Thirty years ago, America took one step closer to making all Americans truly equal. The passing of the Americans with Disabilities Act (ADA) in 1990 was a landmark moment in US history. It has been the commander of several Supreme Court decisions, protecting millions of Americans living with disabilities from discrimination. The ADA’s purpose is to give people with disabilities the same opportunities as those without disabilities.
“The ADA is a civil rights law that prohibits discrimination against individuals with disabilities in all areas of public life, including jobs, schools, transportation, and all public and private places that are open to the general public. The purpose of the law is to make sure that people with disabilities have the same rights and opportunities as everyone else…It guarantees equal opportunity for individuals with disabilities in public accommodations, employment, transportation, state and local government services, and telecommunications” (ADATA.org).
Amendments to the ADA
Rights for Americans with disabilities continued trekking forward in 2008 when George W. Bush, who’s father George H.W. Bush originally signed the ADA, broadened the once narrow definition of “disability” with the ADA Amendments Act (ADAAA). The act changed the Supreme Court’s narrow interpretation of disability to “provide broad protection from discrimination.”
Showing Progress Toward Equality
The ADA took four years from conception to being passed by the House. It took another three for all four of the Titles to be issued and take effect. The idea for the ADA came from a 1986 report given by the National Council on the Handicapped (now the National Council on Disability). The report, titled “Toward Independence,” outlined legislative recommendations for a “comprehensive equal opportunity law.” “On the Threshold of Independence” soon followed in 1988 as a report on progress since “Toward Independence.” Senators Harkin and Durrenberger and Representatives Coelho and Fish in the 101st Congress then introduced a revised act. In 1989, the Senate passed the ADA. A year later, President George H.W. Bush signed the act.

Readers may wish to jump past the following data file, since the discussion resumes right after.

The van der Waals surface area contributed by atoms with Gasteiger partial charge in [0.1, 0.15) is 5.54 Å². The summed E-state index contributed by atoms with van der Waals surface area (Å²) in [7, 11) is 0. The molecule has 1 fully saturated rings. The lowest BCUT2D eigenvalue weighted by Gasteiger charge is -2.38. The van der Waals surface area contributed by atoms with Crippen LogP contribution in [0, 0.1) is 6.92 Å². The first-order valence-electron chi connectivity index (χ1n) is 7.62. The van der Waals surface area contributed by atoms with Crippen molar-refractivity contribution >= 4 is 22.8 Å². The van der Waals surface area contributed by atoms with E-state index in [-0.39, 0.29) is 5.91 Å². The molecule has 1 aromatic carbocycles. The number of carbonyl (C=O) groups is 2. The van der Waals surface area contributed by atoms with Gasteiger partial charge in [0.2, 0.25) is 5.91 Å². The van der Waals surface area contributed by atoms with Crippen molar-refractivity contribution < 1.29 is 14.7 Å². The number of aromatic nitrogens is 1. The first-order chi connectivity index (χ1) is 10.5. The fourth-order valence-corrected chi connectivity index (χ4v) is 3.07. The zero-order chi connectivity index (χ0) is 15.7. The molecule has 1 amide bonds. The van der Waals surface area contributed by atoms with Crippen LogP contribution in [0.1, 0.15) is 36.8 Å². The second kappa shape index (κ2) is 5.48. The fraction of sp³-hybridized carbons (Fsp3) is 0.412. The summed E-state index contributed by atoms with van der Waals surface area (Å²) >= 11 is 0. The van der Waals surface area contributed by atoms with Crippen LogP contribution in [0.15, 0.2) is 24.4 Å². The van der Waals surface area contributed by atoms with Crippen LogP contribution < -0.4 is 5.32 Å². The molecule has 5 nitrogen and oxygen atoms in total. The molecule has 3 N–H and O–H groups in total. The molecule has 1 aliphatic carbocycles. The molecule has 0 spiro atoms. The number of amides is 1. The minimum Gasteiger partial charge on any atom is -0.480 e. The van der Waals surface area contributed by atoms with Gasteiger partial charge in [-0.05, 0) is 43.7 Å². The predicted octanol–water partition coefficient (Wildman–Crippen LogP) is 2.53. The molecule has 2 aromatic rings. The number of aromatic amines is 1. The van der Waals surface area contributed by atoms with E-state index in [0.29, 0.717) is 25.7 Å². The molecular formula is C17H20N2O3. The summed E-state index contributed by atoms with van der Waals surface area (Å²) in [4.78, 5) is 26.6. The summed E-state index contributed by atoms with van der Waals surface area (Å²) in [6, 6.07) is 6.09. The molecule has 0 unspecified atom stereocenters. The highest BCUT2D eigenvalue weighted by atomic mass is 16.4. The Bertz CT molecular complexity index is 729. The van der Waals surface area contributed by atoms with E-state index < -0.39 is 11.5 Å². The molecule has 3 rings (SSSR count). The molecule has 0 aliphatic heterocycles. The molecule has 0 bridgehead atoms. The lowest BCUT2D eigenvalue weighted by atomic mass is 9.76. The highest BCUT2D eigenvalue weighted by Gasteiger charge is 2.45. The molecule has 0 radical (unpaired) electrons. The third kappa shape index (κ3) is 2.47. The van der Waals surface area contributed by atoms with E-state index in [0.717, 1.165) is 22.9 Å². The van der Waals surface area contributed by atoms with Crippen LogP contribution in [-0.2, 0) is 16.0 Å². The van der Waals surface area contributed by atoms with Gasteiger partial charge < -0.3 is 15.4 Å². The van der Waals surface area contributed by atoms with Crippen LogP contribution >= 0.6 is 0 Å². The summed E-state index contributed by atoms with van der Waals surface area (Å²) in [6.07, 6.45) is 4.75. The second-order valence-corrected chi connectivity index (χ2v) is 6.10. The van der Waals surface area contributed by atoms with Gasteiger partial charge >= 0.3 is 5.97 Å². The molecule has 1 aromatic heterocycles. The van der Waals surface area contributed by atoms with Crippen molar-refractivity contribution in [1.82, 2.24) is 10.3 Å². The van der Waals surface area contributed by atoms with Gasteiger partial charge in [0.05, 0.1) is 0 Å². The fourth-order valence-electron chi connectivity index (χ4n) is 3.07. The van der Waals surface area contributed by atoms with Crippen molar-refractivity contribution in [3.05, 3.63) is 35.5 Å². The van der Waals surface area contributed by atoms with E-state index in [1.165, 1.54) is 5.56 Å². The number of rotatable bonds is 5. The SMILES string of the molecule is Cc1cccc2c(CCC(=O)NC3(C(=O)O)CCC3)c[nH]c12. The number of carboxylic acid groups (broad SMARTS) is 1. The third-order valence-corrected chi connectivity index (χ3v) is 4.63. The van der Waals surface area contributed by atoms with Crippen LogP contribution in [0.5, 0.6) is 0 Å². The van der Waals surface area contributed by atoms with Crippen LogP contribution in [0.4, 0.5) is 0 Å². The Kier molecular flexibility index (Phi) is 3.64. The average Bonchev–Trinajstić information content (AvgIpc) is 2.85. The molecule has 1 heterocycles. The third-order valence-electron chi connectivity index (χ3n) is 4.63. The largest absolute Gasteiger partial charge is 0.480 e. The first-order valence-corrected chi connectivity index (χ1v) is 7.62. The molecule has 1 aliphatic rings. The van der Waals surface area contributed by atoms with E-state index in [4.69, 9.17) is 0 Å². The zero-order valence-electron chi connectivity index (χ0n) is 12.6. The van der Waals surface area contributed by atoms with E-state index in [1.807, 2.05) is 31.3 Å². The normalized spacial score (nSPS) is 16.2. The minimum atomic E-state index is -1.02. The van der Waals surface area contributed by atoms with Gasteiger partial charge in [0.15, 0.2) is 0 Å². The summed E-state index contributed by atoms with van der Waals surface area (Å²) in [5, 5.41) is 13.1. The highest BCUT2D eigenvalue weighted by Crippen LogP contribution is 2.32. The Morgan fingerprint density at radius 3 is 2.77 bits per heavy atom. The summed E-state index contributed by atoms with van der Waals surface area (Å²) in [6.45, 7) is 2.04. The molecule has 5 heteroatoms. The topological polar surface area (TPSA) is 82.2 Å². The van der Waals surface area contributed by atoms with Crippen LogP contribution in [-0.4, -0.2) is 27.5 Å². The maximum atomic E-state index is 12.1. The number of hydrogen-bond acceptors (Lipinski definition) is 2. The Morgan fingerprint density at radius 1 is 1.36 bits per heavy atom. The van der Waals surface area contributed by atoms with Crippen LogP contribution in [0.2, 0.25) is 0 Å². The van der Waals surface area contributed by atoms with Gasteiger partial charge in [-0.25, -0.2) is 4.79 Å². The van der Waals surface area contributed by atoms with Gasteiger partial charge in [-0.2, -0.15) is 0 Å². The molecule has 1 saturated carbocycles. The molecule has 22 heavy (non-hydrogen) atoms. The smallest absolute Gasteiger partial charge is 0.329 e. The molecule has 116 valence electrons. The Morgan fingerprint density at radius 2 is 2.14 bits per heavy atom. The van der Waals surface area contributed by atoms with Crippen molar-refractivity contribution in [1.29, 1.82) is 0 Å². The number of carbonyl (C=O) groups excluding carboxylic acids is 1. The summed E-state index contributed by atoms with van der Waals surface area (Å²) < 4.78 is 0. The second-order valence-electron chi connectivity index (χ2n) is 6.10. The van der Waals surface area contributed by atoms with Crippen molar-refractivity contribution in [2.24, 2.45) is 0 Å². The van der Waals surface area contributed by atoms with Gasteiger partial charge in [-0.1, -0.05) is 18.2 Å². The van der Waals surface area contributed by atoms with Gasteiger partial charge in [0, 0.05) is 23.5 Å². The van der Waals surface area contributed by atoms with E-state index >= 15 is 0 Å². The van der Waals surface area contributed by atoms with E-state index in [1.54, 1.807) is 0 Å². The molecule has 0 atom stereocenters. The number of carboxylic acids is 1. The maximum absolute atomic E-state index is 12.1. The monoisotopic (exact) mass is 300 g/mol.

Court Cases Influenced by the ADA
Fast forward nine years after its passing, the Supreme Court decided in Olmstead v. L.C. that “unjustified institutional isolation of persons with disabilities is a form of discrimination and held that services must be provided in integrated, community-based settings when possible” (ADATA.org). This decision made it possible for people with disabilities to live in a community of their choosing rather than forced to live in an institution. Since taking effect, the Supreme Court uses the ADA to decide cases regarding discrimination involving people with disabilities.
How the ADA Influences Home For Life Advantage
Because of the ADA, Home for Life uses the guidelines laid out in the act to create accessible homes and businesses. Commercial establishments, such as businesses and restaurants, should comply with ADA building codes. On the other hand, residential homes do not have to abide by the ADA; however, we still use them as a guideline in our builds. From grab bars to ramps to full-home accessibility remodeling, we implement each ADA building guideline so that we ensure our clients have a guaranteed accessible environment that suits their needs.
Community Influence of the ADA
Some towns are beginning to mandate Universal Design building standards as a rule so homes are visitable by anyone, regardless of ability level. Although you may not need an accessible-designed home, you may have a friend or neighbor that wants to visit you. Yet, they are unable to navigate your home because it is not accessible to them. Bolingbrook is a community that understands this need and requires homeowners to institute Universal Design building compliance. Universal Design uses concepts based on ADA building codes to create visitable homes — no matter if you have a disability or not.
Equality for People with Disabilities
The purpose of the ADA is to protect people with disabilities from discrimination and to ensure they have the same opportunities and experiences as people without disabilities. Creating a home that can be visited or lived in by people with varying degrees of ability is essential to sustaining equality. Looking toward the future, we hope that more communities will recognize the need for visitable homes and require all new builds to include Universal Design concepts. For more information on the 30th Anniversary, visit the ADA website here.